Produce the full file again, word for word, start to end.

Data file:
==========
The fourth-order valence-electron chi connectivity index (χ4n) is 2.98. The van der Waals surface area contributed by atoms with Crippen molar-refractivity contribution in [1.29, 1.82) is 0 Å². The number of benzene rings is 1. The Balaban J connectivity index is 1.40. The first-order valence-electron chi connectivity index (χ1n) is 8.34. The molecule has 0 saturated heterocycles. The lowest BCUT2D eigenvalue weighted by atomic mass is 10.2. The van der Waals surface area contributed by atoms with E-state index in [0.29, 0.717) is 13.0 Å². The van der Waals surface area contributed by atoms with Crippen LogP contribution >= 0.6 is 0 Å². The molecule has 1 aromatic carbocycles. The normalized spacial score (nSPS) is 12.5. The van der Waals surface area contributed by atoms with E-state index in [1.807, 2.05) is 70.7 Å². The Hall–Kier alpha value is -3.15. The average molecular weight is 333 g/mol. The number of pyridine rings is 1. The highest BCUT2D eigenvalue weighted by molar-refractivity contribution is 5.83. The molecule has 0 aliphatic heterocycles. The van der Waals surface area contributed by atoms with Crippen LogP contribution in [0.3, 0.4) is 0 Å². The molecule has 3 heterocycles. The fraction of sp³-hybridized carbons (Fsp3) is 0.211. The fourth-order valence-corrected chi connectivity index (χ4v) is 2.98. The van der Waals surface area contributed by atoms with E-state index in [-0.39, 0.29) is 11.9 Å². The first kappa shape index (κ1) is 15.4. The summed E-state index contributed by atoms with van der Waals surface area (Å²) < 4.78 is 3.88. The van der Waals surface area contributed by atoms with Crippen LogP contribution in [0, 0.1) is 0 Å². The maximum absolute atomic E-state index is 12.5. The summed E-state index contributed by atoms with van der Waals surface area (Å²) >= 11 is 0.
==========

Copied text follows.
The fourth-order valence-electron chi connectivity index (χ4n) is 2.98. The van der Waals surface area contributed by atoms with Crippen molar-refractivity contribution in [1.29, 1.82) is 0 Å². The number of benzene rings is 1. The Balaban J connectivity index is 1.40. The first-order valence-electron chi connectivity index (χ1n) is 8.34. The molecule has 0 saturated heterocycles. The lowest BCUT2D eigenvalue weighted by atomic mass is 10.2. The van der Waals surface area contributed by atoms with E-state index in [0.29, 0.717) is 13.0 Å². The van der Waals surface area contributed by atoms with Crippen LogP contribution >= 0.6 is 0 Å². The molecule has 1 aromatic carbocycles. The normalized spacial score (nSPS) is 12.5. The van der Waals surface area contributed by atoms with E-state index in [1.807, 2.05) is 70.7 Å². The Hall–Kier alpha value is -3.15. The average molecular weight is 333 g/mol. The number of pyridine rings is 1. The highest BCUT2D eigenvalue weighted by molar-refractivity contribution is 5.83. The molecule has 0 aliphatic heterocycles. The van der Waals surface area contributed by atoms with Crippen LogP contribution in [0.3, 0.4) is 0 Å². The molecule has 3 heterocycles. The fraction of sp³-hybridized carbons (Fsp3) is 0.211. The fourth-order valence-corrected chi connectivity index (χ4v) is 2.98. The van der Waals surface area contributed by atoms with E-state index in [-0.39, 0.29) is 11.9 Å². The first kappa shape index (κ1) is 15.4. The summed E-state index contributed by atoms with van der Waals surface area (Å²) < 4.78 is 3.88. The van der Waals surface area contributed by atoms with Crippen LogP contribution in [0, 0.1) is 0 Å². The maximum absolute atomic E-state index is 12.5. The summed E-state index contributed by atoms with van der Waals surface area (Å²) >= 11 is 0.